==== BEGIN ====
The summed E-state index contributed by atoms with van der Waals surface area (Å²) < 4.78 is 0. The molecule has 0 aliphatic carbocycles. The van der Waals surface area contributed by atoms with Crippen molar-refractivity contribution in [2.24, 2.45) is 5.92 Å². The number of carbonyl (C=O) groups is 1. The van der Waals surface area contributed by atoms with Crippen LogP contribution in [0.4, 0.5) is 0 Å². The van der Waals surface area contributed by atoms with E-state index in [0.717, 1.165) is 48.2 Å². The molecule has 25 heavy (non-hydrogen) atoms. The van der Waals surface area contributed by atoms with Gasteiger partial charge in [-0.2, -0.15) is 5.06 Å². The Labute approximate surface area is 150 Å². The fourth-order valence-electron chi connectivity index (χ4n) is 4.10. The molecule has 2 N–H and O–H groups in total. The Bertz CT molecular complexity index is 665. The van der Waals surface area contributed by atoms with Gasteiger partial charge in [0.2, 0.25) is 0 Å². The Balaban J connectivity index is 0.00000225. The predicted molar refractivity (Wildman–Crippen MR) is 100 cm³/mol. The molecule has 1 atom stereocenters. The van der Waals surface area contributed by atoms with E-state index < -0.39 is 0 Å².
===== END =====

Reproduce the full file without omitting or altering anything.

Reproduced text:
The summed E-state index contributed by atoms with van der Waals surface area (Å²) < 4.78 is 0. The molecule has 0 aliphatic carbocycles. The van der Waals surface area contributed by atoms with Crippen molar-refractivity contribution in [2.24, 2.45) is 5.92 Å². The number of carbonyl (C=O) groups is 1. The van der Waals surface area contributed by atoms with Crippen LogP contribution in [0.4, 0.5) is 0 Å². The van der Waals surface area contributed by atoms with E-state index in [0.717, 1.165) is 48.2 Å². The molecule has 25 heavy (non-hydrogen) atoms. The van der Waals surface area contributed by atoms with Gasteiger partial charge in [-0.2, -0.15) is 5.06 Å². The Labute approximate surface area is 150 Å². The fourth-order valence-electron chi connectivity index (χ4n) is 4.10. The molecule has 2 N–H and O–H groups in total. The Bertz CT molecular complexity index is 665. The van der Waals surface area contributed by atoms with Gasteiger partial charge in [0.2, 0.25) is 0 Å². The Balaban J connectivity index is 0.00000225. The predicted molar refractivity (Wildman–Crippen MR) is 100 cm³/mol. The molecule has 1 atom stereocenters. The van der Waals surface area contributed by atoms with E-state index < -0.39 is 0 Å².